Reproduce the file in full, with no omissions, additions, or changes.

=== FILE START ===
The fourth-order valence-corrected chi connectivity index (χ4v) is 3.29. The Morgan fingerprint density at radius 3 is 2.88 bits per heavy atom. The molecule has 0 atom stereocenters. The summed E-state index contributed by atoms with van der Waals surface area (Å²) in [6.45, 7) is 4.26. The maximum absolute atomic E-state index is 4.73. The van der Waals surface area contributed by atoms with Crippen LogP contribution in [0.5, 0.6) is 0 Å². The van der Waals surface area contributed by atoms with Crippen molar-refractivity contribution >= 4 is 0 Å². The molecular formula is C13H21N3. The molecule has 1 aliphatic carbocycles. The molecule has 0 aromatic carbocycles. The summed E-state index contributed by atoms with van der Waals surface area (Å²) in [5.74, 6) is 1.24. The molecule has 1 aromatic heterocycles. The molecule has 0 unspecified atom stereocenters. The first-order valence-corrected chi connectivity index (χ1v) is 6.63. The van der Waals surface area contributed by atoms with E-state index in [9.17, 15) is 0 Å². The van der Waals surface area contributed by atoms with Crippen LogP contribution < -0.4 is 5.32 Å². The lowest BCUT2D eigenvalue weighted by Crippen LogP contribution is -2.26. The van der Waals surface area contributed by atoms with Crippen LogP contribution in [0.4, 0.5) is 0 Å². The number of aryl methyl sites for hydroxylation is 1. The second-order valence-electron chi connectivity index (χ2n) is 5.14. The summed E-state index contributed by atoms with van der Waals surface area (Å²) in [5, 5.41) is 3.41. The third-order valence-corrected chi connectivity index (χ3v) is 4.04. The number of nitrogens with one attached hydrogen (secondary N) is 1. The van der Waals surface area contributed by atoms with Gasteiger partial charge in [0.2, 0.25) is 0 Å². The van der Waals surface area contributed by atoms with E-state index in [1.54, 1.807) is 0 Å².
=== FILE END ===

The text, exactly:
The fourth-order valence-corrected chi connectivity index (χ4v) is 3.29. The Morgan fingerprint density at radius 3 is 2.88 bits per heavy atom. The molecule has 0 atom stereocenters. The summed E-state index contributed by atoms with van der Waals surface area (Å²) in [6.45, 7) is 4.26. The maximum absolute atomic E-state index is 4.73. The van der Waals surface area contributed by atoms with Crippen LogP contribution in [0.5, 0.6) is 0 Å². The van der Waals surface area contributed by atoms with Crippen molar-refractivity contribution >= 4 is 0 Å². The molecular formula is C13H21N3. The molecule has 1 aliphatic carbocycles. The molecule has 0 aromatic carbocycles. The summed E-state index contributed by atoms with van der Waals surface area (Å²) in [5.74, 6) is 1.24. The molecule has 1 aromatic heterocycles. The molecule has 0 unspecified atom stereocenters. The first-order valence-corrected chi connectivity index (χ1v) is 6.63. The van der Waals surface area contributed by atoms with E-state index in [9.17, 15) is 0 Å². The van der Waals surface area contributed by atoms with Crippen LogP contribution < -0.4 is 5.32 Å². The lowest BCUT2D eigenvalue weighted by Crippen LogP contribution is -2.26. The van der Waals surface area contributed by atoms with Crippen LogP contribution in [0.4, 0.5) is 0 Å². The number of aryl methyl sites for hydroxylation is 1. The second-order valence-electron chi connectivity index (χ2n) is 5.14. The summed E-state index contributed by atoms with van der Waals surface area (Å²) in [5, 5.41) is 3.41. The third-order valence-corrected chi connectivity index (χ3v) is 4.04. The number of nitrogens with one attached hydrogen (secondary N) is 1. The van der Waals surface area contributed by atoms with Gasteiger partial charge in [0.2, 0.25) is 0 Å². The van der Waals surface area contributed by atoms with E-state index in [1.54, 1.807) is 0 Å².